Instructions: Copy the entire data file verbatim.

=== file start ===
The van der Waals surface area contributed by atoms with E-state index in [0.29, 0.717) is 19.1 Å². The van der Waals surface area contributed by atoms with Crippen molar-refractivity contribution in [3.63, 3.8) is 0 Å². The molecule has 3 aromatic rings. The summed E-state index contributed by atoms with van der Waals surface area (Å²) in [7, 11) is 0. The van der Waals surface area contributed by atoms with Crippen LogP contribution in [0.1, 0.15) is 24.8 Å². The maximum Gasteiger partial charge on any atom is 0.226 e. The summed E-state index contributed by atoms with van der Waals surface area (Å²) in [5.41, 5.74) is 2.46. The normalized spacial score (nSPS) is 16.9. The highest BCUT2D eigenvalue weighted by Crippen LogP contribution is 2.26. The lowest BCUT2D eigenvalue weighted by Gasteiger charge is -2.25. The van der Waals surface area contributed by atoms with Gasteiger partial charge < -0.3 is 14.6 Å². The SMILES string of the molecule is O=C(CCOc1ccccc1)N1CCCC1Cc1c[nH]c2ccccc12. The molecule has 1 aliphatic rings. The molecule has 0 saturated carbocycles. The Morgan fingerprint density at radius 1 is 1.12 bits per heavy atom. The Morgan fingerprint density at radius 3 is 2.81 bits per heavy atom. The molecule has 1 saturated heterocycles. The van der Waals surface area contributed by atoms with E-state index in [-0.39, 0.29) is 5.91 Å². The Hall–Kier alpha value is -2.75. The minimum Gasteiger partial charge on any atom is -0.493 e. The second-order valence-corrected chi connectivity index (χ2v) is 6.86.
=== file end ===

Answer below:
The van der Waals surface area contributed by atoms with E-state index in [0.29, 0.717) is 19.1 Å². The van der Waals surface area contributed by atoms with Crippen molar-refractivity contribution in [3.63, 3.8) is 0 Å². The molecule has 3 aromatic rings. The summed E-state index contributed by atoms with van der Waals surface area (Å²) in [7, 11) is 0. The van der Waals surface area contributed by atoms with Crippen LogP contribution in [0.1, 0.15) is 24.8 Å². The maximum Gasteiger partial charge on any atom is 0.226 e. The summed E-state index contributed by atoms with van der Waals surface area (Å²) in [5.41, 5.74) is 2.46. The normalized spacial score (nSPS) is 16.9. The highest BCUT2D eigenvalue weighted by Crippen LogP contribution is 2.26. The lowest BCUT2D eigenvalue weighted by Gasteiger charge is -2.25. The van der Waals surface area contributed by atoms with Gasteiger partial charge < -0.3 is 14.6 Å². The SMILES string of the molecule is O=C(CCOc1ccccc1)N1CCCC1Cc1c[nH]c2ccccc12. The molecule has 1 aliphatic rings. The molecule has 0 saturated carbocycles. The Morgan fingerprint density at radius 1 is 1.12 bits per heavy atom. The Morgan fingerprint density at radius 3 is 2.81 bits per heavy atom. The molecule has 1 saturated heterocycles. The van der Waals surface area contributed by atoms with E-state index in [-0.39, 0.29) is 5.91 Å². The Hall–Kier alpha value is -2.75. The minimum Gasteiger partial charge on any atom is -0.493 e. The second-order valence-corrected chi connectivity index (χ2v) is 6.86.